The Lichfield Poor Law Union Minute Book for 10 November 1843 contains the following entry: ‘Ordered that proceedings be taken against the Putative Father of Catherine Sawyer’s Bastard Child chargeable to [the parish of ] St Chad.’[11]

By 1861 the Holland household had contracted. Aside from Benjamin and Mary, the only other person resident at the time of the Census was nephew William, now a clockmaker.[12]

By 1871 the household consisted of just Benjamin and Mary.[13] Throughout this time the Hollands were resident in Tamworth Street.

Benjamin died in 1877 aged 83. He was buried at St Michael’s on 25 March.[14]


[1] SRO, LD20/6/6/, no item nos., Lichfield, St Mary’s Overseers’ Vouchers, Benjamin Holland, 1827, 1828, 1829.

[2] Parson, W. and Bradshaw, T., Staffordshire General and Commercial Directory presenting an Alphabetical Arrangement of the Names and Residences of the Nobility, Gentry, Merchants and Inhabitants in General (Manchester: J. Leigh, 1818), 174;  Pigot and Co., 1828, National Commercial Directory for 1828-9, Cheshire, Cumberland &c  (London and Manchester: J. Pigot and Co.), 716.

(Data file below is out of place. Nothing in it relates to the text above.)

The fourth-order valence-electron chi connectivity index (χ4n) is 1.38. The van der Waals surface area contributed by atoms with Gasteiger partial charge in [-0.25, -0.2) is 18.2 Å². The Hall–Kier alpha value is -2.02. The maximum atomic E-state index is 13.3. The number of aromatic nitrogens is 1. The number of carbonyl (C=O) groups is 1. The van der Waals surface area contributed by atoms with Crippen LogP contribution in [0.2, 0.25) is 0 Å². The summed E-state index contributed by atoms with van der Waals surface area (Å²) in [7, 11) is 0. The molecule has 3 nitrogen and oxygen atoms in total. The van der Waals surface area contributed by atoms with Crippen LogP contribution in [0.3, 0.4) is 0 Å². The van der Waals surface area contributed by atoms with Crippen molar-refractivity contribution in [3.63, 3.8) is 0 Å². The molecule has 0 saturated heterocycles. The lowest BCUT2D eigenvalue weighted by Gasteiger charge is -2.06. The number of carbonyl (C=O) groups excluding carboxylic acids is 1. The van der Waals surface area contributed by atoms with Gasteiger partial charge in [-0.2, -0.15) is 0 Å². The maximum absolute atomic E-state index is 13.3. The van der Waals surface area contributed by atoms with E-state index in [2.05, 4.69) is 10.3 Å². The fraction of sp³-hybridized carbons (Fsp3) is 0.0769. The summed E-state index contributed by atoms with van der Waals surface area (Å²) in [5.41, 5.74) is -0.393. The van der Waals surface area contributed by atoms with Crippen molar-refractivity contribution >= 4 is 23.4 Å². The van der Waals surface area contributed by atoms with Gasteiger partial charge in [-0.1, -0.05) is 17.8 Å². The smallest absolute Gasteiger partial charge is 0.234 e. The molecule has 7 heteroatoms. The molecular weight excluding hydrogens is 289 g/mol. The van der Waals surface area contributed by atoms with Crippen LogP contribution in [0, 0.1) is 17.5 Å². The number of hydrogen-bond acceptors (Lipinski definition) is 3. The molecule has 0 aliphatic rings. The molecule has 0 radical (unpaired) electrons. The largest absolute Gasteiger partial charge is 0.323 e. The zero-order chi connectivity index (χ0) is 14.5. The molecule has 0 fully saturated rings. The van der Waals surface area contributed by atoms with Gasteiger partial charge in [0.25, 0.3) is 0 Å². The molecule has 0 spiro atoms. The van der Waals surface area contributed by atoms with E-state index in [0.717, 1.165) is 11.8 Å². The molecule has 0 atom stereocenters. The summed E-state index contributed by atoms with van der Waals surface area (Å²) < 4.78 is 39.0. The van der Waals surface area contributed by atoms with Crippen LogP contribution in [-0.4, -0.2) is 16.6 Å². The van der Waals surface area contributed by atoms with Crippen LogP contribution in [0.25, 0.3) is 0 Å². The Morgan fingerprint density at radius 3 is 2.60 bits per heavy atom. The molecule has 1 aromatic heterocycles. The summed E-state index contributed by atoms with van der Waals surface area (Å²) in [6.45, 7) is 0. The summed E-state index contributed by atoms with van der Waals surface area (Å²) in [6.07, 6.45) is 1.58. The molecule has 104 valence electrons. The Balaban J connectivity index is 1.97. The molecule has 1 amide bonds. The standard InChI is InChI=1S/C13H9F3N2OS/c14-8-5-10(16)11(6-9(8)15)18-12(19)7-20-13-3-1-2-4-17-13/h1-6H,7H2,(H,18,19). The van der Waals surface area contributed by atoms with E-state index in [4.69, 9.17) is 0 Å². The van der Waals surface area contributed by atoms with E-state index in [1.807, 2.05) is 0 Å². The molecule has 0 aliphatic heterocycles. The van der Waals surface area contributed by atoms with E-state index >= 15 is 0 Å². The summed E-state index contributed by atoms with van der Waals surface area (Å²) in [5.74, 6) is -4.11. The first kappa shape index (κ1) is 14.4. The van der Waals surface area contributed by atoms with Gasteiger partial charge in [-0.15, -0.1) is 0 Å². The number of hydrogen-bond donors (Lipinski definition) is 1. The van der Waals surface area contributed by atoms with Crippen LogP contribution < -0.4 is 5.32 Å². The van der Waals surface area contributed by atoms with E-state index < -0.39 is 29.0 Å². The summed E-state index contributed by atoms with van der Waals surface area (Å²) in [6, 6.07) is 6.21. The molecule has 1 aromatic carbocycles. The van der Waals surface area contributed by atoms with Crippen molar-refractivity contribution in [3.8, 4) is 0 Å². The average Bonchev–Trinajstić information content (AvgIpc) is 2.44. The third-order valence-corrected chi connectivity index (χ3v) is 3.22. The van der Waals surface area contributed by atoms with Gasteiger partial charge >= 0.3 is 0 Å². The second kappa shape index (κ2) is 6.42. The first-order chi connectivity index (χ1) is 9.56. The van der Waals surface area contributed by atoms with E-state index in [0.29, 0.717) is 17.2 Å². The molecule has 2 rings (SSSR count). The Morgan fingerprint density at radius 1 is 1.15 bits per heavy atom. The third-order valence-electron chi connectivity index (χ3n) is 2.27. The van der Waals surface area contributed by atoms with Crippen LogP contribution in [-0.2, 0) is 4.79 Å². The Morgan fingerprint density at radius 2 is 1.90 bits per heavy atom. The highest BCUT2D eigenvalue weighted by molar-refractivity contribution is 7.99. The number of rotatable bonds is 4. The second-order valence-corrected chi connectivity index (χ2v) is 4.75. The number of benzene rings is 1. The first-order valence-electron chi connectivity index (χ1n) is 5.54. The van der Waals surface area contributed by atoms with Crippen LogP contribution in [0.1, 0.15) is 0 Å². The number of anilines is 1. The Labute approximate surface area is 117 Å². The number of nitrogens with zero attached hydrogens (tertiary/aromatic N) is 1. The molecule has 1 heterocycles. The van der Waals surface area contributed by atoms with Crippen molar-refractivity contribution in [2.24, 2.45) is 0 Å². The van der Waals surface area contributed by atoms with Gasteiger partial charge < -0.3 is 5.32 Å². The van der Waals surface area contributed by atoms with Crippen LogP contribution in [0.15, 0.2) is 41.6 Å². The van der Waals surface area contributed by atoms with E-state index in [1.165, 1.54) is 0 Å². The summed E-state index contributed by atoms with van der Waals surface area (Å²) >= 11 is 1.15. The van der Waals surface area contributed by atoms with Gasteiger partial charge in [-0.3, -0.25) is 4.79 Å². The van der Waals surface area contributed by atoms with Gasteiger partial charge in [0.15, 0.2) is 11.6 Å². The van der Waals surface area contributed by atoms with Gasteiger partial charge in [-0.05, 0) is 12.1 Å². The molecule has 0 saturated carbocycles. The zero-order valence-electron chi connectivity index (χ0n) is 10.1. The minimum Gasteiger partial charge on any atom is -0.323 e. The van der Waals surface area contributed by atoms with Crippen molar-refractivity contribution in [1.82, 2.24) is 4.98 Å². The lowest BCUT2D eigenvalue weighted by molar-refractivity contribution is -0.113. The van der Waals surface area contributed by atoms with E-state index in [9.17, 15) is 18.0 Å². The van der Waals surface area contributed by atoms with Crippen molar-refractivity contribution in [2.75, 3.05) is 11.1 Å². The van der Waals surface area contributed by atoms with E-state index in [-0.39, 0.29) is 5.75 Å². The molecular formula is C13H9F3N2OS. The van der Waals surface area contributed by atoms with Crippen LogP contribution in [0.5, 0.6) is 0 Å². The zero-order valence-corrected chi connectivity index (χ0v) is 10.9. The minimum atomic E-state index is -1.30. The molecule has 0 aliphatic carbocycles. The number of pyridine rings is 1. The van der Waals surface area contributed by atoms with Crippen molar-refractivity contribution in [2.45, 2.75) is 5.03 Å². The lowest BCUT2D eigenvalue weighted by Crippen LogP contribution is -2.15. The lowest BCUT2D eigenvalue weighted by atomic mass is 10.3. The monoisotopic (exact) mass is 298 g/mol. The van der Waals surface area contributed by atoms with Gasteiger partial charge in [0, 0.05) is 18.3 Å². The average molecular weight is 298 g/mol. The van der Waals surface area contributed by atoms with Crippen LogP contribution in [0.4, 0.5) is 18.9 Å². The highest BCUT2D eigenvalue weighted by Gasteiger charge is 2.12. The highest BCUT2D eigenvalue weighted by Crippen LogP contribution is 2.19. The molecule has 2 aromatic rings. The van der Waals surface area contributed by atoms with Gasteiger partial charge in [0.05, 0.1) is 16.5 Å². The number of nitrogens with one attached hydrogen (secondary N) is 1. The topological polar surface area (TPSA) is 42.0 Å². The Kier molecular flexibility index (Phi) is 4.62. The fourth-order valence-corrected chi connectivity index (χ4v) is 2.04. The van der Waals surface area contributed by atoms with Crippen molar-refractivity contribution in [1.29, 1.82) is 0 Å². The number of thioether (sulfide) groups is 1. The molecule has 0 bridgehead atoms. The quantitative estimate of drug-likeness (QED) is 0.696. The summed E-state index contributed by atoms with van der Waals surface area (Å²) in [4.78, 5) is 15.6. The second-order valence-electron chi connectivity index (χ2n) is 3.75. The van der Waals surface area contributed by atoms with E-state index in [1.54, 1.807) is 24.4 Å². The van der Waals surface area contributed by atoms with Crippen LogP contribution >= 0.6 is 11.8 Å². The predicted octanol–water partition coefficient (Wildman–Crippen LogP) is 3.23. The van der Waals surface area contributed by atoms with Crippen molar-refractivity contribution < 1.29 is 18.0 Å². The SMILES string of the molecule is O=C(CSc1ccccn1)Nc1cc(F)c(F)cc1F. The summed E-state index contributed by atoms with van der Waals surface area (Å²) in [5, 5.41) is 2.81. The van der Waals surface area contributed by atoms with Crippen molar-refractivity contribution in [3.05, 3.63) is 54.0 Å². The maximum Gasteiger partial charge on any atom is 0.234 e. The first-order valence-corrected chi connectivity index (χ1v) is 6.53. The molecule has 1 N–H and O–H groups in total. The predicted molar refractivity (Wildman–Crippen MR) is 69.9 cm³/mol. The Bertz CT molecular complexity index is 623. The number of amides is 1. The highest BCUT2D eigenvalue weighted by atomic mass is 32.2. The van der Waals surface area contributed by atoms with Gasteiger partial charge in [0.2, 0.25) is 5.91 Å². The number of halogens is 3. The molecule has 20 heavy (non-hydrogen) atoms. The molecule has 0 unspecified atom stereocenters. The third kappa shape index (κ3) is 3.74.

[3] SRO, D29/1/8, St Chad’s Parish Register.

[4] SRO, D20/1/4, St Mary’s Parish Register, Baptisms.

[5] SRO, D27/1/8, St Michael’s Parish Register.

[6] SRO, D29/1/8, St Chad’s Parish Register.

[7] TNA, HO107/1008/2 1841 Census.

[8] SRO, D29/1/3 St Chad’s Parish Register.

[9] TNA, HO107/2014 1851 Census.

[10] SRO, D27/1/7, St Michael’s Parish Register, Baptisms.

[11] SRO, LD458/1/2, Lichfield Union Minute Book, 4 February 1842 – 12 November 1847.

[12] TNA, RG9/1972 1861 Census.

[13] TNA, RG10/2913, 1871 Census.

[14] SRO, D27/1/12, St Michael’s Parish Register.

William Snape, Mercer and Draper, Lichfield, part II

William Snape died in 1833 (see entry for William Snape, 9 July 2019). He left no will. His widow, Ann, applied for letters of administration to the Bishop’s Court in Lichfield by which she would gain the authority to administer her husband’s estate.[1] The papers state that William died on 22 March 1833. His personal estate amounted to no more than £600. As was customary for the time, those wishing to administer the estate of a deceased entered into a guarantee or bond to carry out all necessary duties in relation to it. In this instance, those entering the bond, calculated at twice the value of the estate, were Ann Snape and John Dadley, gentleman, of Edgbaston, Warwickshire.